Have you noticed how obsessed our culture is with fictional heroes? Hollywood has pumped out a flood of superhero blockbusters in the last two decades—Iron Man, Batman, Superman, Spider-Man, Captain America, Wonder Woman, Black Panther, Avengers, just to name a few. The movie industry keeps churning out sequels and raking in millions. Movie fans have an insatiable appetite for heroics on the big screen. As much as we enjoy watching fantasy films, the truth is real heroes don’t wear capes or costumes. Some of the greatest heroes of all time wore robes and sandals.
The Bible is the best source for true heroes in all of literature because the characters we study in Scripture were REAL not fiction. Most superheroes featured in movies are figments of someone’s vivid imagination. I hate to spoil the illusion, but Hollywood’s heroes are make-believe. Producers make them look real with movie magic, trick photography, stunt doubles, CGI and special effects. Heaven’s heroes were actual people who lived in history—ordinary people like us who overcame their natural limitations by trusting in a supernatural God.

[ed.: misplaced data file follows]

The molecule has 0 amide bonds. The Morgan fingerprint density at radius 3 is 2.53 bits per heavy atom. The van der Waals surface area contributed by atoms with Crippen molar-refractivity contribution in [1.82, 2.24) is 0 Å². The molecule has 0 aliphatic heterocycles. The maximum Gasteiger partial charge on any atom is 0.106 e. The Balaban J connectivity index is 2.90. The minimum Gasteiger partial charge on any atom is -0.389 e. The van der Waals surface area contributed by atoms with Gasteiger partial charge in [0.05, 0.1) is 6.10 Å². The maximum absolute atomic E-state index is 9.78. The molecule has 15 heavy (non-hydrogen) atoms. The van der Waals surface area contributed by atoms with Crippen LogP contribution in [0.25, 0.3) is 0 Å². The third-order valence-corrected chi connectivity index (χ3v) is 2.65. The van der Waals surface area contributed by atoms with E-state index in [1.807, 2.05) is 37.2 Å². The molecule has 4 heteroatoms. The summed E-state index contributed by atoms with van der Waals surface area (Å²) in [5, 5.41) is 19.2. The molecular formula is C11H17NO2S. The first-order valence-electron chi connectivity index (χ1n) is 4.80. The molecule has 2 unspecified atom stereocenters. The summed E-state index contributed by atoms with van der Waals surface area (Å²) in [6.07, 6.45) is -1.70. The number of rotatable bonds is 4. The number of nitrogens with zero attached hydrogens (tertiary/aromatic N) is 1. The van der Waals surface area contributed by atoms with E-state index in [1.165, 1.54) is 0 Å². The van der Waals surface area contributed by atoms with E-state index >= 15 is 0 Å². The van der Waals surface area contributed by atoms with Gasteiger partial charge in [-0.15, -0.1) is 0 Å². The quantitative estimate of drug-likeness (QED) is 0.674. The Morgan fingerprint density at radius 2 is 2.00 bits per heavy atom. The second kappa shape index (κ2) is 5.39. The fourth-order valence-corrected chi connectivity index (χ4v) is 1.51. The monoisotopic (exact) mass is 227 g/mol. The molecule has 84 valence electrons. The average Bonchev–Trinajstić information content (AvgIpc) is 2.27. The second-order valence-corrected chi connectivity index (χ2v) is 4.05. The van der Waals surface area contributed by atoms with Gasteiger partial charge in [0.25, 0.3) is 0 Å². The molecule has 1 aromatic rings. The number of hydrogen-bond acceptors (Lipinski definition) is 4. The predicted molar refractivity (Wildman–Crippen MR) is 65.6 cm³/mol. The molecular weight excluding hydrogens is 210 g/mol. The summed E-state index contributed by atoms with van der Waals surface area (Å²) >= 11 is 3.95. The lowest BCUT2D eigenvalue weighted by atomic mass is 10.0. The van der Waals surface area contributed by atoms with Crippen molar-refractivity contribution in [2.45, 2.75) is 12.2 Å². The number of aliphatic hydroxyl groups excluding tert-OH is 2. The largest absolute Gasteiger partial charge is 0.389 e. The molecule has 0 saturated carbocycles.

We make a mistake if we place Bible characters on an unreachable pedestal. They were not heroes with capes but humans with “feet of clay.” That expression comes from Daniel 2:31-35, where King Nebuchadnezzar dreamed about a metallic image which had iron feet mixed with clay. That was the weak spot where the image (representing earthly empires) was struck by a stone (the kingdom of God) which grew and filled the world. “Feet of clay” is a metaphor for human frailty and is an idiom meaning “a surprising fault or hidden flaw in the character of someone who is greatly admired and respected.” Yes, we honor Bible characters, learn from them, admire them, and even try to imitate them, but we dare not idolize or worship them. Why? Because they were human like we are. They had faults, flaws, failures and conflicts like us. If we view Bible characters as superhumans and see ourselves as mere mortals, it robs us of faith that God can use us in similar ways.